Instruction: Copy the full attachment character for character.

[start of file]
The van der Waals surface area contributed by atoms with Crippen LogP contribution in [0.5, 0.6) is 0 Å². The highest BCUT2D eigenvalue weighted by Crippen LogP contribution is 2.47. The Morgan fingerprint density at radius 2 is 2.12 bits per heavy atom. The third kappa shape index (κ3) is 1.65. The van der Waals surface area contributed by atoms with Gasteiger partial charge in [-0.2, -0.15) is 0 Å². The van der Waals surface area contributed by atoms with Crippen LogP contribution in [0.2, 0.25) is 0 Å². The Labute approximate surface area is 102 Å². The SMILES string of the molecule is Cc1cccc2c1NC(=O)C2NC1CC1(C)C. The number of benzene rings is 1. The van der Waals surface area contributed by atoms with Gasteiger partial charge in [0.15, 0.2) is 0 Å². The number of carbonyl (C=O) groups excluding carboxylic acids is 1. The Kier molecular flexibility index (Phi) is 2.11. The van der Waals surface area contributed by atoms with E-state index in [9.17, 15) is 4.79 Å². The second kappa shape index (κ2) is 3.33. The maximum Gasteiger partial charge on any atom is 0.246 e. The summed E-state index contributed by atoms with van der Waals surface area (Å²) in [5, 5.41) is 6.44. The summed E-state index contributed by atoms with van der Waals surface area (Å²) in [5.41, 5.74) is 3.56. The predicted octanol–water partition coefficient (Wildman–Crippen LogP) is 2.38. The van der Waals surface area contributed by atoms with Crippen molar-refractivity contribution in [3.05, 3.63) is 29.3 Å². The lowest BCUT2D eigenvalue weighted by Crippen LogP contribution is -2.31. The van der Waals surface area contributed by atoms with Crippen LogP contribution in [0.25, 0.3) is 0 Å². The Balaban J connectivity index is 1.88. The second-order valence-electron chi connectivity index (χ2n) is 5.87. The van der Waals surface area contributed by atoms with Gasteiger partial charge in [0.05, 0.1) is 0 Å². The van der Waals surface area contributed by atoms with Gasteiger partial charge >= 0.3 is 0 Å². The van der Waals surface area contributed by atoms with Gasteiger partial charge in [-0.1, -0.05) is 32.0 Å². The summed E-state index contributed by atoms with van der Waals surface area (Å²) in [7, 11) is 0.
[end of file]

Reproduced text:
The van der Waals surface area contributed by atoms with Crippen LogP contribution in [0.5, 0.6) is 0 Å². The highest BCUT2D eigenvalue weighted by Crippen LogP contribution is 2.47. The Morgan fingerprint density at radius 2 is 2.12 bits per heavy atom. The third kappa shape index (κ3) is 1.65. The van der Waals surface area contributed by atoms with Gasteiger partial charge in [-0.2, -0.15) is 0 Å². The van der Waals surface area contributed by atoms with Crippen LogP contribution in [0.2, 0.25) is 0 Å². The Labute approximate surface area is 102 Å². The SMILES string of the molecule is Cc1cccc2c1NC(=O)C2NC1CC1(C)C. The number of benzene rings is 1. The van der Waals surface area contributed by atoms with Gasteiger partial charge in [0.15, 0.2) is 0 Å². The number of carbonyl (C=O) groups excluding carboxylic acids is 1. The Kier molecular flexibility index (Phi) is 2.11. The van der Waals surface area contributed by atoms with E-state index in [9.17, 15) is 4.79 Å². The second kappa shape index (κ2) is 3.33. The maximum Gasteiger partial charge on any atom is 0.246 e. The summed E-state index contributed by atoms with van der Waals surface area (Å²) in [5, 5.41) is 6.44. The summed E-state index contributed by atoms with van der Waals surface area (Å²) in [5.41, 5.74) is 3.56. The predicted octanol–water partition coefficient (Wildman–Crippen LogP) is 2.38. The van der Waals surface area contributed by atoms with Crippen molar-refractivity contribution in [3.05, 3.63) is 29.3 Å². The lowest BCUT2D eigenvalue weighted by Crippen LogP contribution is -2.31. The van der Waals surface area contributed by atoms with Crippen LogP contribution in [0.25, 0.3) is 0 Å². The Balaban J connectivity index is 1.88. The second-order valence-electron chi connectivity index (χ2n) is 5.87. The van der Waals surface area contributed by atoms with Gasteiger partial charge in [0.05, 0.1) is 0 Å². The van der Waals surface area contributed by atoms with Gasteiger partial charge >= 0.3 is 0 Å². The van der Waals surface area contributed by atoms with Gasteiger partial charge in [-0.1, -0.05) is 32.0 Å². The summed E-state index contributed by atoms with van der Waals surface area (Å²) in [7, 11) is 0.